Dr. M.J. Bazos, Patient Handout
About Your Diagnosis
Labrynthitis may be caused by a viral or bacterial infection, but most episodes have no known cause. Labyrinthitis results in a functional disturbance of the balance mechanism in your inner ear. It is often associated with hearing loss, vertigo (a subjective impression of movement in space or a sense of objects moving around the individual), loss of balance, and nausea.

Living With Your Diagnosis
The symptoms of labyrinthitis usually do not include vomiting; however, if the symptoms are particularly severe or prolonged, vomiting may occur. The symptoms may develop suddenly and last for several days. After most acute attacks, the vertigo usually subsides in several days. Hearing returns to normal in most patients. Partial recovery of hearing may occur in others; however, if hearing is likely to return, it generally returns slowly within 10–14 days. Labyrinthitis may follow a middle ear infection. Bacteria may enter the inner ear and, although rare, the infection may even spread to the space surrounding the brain, resulting in meningitis. Bacterial labyrinthitis may result in complete and permanent hearing loss.

The treatment of labyrinthitis depends upon determining the source of the problem, if possible. Bacterial labyrinthitis is treated with antibiotic medications and sometimes requires surgical drainage of the infection. All cases of labyrinthitis are also treated with medications to alleviate symptoms. These may include an anti-inflammatory agent and a medication to minimize the vertigo. In addition, your doctor may prescribe medications to reduce or stop the nausea and vomiting that may be associated with labyrinthitis.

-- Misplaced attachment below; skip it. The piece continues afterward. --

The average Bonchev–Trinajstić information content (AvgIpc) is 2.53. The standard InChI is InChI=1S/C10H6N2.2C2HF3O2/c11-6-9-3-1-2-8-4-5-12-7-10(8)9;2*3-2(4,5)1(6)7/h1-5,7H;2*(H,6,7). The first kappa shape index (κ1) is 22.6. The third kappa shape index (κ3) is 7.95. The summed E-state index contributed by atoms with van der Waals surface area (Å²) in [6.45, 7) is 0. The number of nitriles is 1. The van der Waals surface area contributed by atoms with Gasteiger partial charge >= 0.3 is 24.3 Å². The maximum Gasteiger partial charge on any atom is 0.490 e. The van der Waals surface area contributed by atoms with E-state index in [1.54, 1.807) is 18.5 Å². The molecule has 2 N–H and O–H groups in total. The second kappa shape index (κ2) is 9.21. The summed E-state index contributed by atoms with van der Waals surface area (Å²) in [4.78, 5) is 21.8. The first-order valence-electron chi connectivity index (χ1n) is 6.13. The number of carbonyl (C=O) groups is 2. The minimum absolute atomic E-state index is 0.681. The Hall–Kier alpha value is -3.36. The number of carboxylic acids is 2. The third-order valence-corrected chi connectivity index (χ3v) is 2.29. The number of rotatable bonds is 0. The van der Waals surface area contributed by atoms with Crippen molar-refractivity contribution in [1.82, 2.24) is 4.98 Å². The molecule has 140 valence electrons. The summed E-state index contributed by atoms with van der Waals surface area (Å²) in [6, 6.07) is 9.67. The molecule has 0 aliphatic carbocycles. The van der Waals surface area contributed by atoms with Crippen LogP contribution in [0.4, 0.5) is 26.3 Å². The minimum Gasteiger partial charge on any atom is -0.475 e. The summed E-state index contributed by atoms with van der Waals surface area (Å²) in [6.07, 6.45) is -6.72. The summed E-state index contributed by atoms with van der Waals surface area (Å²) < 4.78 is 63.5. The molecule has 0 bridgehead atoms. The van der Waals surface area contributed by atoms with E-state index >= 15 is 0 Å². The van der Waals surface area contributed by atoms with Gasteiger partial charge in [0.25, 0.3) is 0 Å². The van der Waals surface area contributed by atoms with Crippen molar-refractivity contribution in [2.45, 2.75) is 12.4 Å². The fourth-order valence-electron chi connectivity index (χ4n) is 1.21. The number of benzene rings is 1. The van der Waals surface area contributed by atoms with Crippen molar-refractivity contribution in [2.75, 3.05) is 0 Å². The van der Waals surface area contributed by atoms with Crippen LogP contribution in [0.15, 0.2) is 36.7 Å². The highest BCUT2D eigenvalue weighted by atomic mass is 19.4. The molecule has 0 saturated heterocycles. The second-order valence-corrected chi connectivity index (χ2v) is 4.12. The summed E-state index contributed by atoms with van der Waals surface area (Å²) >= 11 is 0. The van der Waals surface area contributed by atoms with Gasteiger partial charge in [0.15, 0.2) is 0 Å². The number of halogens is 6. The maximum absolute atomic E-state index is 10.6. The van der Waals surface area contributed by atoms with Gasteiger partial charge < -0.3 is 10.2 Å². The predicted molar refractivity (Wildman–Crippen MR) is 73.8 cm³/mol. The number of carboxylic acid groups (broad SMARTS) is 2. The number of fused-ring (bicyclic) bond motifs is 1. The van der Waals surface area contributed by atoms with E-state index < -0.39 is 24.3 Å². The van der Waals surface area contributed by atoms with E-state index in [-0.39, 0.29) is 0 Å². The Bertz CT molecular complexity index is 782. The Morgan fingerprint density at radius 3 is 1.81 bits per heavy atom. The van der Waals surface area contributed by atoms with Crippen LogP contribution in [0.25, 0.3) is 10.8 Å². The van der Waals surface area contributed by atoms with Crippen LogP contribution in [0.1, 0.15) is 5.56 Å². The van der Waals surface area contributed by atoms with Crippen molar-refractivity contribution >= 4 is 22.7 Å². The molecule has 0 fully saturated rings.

The DOs
• Rest in bed to reduce the symptoms associated with motion.
• Take your medications as prescribed. If you are prescribed an antibiotic, be certain to complete the entire prescription to effectively clear up the infection.

The DON’Ts
• Avoid activities that require good balance.
• Do not drive until you are entirely symptom free off of medication.
•Avoid using alcohol, tobacco, and caffeine because they may worsen your symptoms

When to Call Your Doctor
• If your symptoms suddenly worsen.
• If you have a severe headache or a stiff, sore neck associated with your symptoms, call your doctor immediately.
• If you have a fever in addition to your other symptoms, call immediately.
• If your vomiting is not controlled by the medications you were given.
• If you have any problems associated with your medication.

Vestibular Disorders Association